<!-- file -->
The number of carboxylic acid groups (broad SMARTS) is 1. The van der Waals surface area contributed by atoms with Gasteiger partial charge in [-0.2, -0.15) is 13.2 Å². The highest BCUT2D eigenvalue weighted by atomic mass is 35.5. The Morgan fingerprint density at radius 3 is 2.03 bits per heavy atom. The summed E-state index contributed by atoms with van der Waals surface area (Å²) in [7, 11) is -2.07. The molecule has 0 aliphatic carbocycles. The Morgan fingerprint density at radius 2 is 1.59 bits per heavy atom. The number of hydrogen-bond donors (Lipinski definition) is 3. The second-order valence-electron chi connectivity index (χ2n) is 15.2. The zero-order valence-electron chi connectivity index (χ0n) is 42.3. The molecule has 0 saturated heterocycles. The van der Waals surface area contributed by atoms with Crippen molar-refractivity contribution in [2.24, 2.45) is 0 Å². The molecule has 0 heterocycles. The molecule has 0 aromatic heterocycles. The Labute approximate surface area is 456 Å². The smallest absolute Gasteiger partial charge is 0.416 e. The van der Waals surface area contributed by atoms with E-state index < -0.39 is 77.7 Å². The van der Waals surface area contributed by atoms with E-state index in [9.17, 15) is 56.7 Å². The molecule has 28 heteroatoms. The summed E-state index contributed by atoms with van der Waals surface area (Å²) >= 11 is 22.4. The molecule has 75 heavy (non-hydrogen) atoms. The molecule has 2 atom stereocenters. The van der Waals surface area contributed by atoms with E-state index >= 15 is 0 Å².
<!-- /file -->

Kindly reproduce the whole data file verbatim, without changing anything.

The number of carboxylic acid groups (broad SMARTS) is 1. The van der Waals surface area contributed by atoms with Gasteiger partial charge in [-0.2, -0.15) is 13.2 Å². The highest BCUT2D eigenvalue weighted by atomic mass is 35.5. The Morgan fingerprint density at radius 3 is 2.03 bits per heavy atom. The summed E-state index contributed by atoms with van der Waals surface area (Å²) in [7, 11) is -2.07. The molecule has 0 aliphatic carbocycles. The Morgan fingerprint density at radius 2 is 1.59 bits per heavy atom. The number of hydrogen-bond donors (Lipinski definition) is 3. The second-order valence-electron chi connectivity index (χ2n) is 15.2. The zero-order valence-electron chi connectivity index (χ0n) is 42.3. The molecule has 0 saturated heterocycles. The van der Waals surface area contributed by atoms with Crippen molar-refractivity contribution in [2.24, 2.45) is 0 Å². The molecule has 0 heterocycles. The molecule has 0 aromatic heterocycles. The Labute approximate surface area is 456 Å². The smallest absolute Gasteiger partial charge is 0.416 e. The van der Waals surface area contributed by atoms with E-state index < -0.39 is 77.7 Å². The van der Waals surface area contributed by atoms with E-state index in [9.17, 15) is 56.7 Å². The molecule has 28 heteroatoms. The summed E-state index contributed by atoms with van der Waals surface area (Å²) >= 11 is 22.4. The molecule has 75 heavy (non-hydrogen) atoms. The molecule has 2 atom stereocenters. The van der Waals surface area contributed by atoms with E-state index >= 15 is 0 Å².